• Use bullet points with clauses instead of complete sentences and paragraphs in the list of job responsibilities. It saves space and looks better. While you’re at it, remove unnecessary indents in your sections.

• Further, you don’t have to list all your responsibilities in a position. Highlights of some of your achievements and accomplishments do the job better. Employers normally take 20 seconds or less to scan your resume more relevant and more readable often ends up shortening it. It doesn’t hurt that you’re making your prospective employer’s life easier even before you get the job!

February 21, 2011

How to Level Up Your Job Search

Job Search

What does it take to level up a job search?

Writing a resume is a big part of the job hunting experience, but it is, by no means, the only part. There are other things that need to be done before you land your dream job—and it’s not just sending your resume to thirty companies and hoping for the best.

1. Contact your references. Now, this should be a given, but it is often overlooked. When an interviewer asks you for your references, you should be prepared with their details, and your references should know that you’re listing them as such.

2. Update your profiles. If you are like most jobseekers today, you have a LinkedIn account and membership in more than a few job search engines. If you don’t, then you’re missing out on a lot. Your networks could be the key to getting the job you want.

3. Create your own website. It neither takes nor costs much to put up your own site. It brings tremendous benefits in showing your prospective employers how you’re keeping abreast with technological advancements. Plus, it’s a venue to show off your skills, talents, and achievements that do not make the precious real estate that your resume is.

4. Research about the companies you’re interested in. You’ll never know when you’ll get a call—which is basically an impromptu interview. Of course, it’s better to research about the company before applying, but particularly in job boards, where employers can view your resume without your knowledge, it would be beneficial to know a little bit about the companies that are currently hiring.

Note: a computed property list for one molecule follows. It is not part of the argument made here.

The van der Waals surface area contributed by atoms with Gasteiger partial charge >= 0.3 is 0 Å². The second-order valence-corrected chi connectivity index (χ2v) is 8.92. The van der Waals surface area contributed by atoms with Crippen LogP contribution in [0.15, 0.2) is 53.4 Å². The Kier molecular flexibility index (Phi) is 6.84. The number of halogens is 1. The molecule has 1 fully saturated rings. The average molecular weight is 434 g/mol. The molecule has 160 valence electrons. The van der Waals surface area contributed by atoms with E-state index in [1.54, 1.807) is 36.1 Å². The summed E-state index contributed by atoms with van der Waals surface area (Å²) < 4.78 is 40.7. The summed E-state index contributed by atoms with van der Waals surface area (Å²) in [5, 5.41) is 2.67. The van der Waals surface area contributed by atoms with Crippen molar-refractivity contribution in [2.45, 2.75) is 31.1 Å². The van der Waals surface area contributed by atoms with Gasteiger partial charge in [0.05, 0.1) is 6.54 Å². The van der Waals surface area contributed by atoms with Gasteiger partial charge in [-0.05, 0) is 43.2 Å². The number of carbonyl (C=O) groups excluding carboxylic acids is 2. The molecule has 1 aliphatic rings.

5. Practice the interview. You may not be scheduled for one yet, but instead of cramming for an interview that is scheduled the following day, practice your pitch beforehand. Ensure that you know the overused buzzwords from the industry keywords.

Just because you’ve written an excellent resume does not guarantee that you’ll get the job. Follow these tips and level up your job search in no time.

February 14, 2011

Modern Resumes: Old Practices That Need to Be Left Behind

Resume Strategies: Now and Then

How have job search strategies evolved from traditional to contemporary resumes?

The term “old school” is often viewed in high regard—whether in sports, music or fashion. It mostly allows the older generation to reminisce in fond admiration of the old days, and the younger ones to marvel at the past. This, however, does not work too well in resume writing.

For one, old school resume writing involves buying the best quality paper you can find, and using your Smith Corona typewriter—okay, electronic typewriter—to create your resume. Good luck finding one nowadays. Still, letters typed over whiteout is not the only way your resume would look outdated.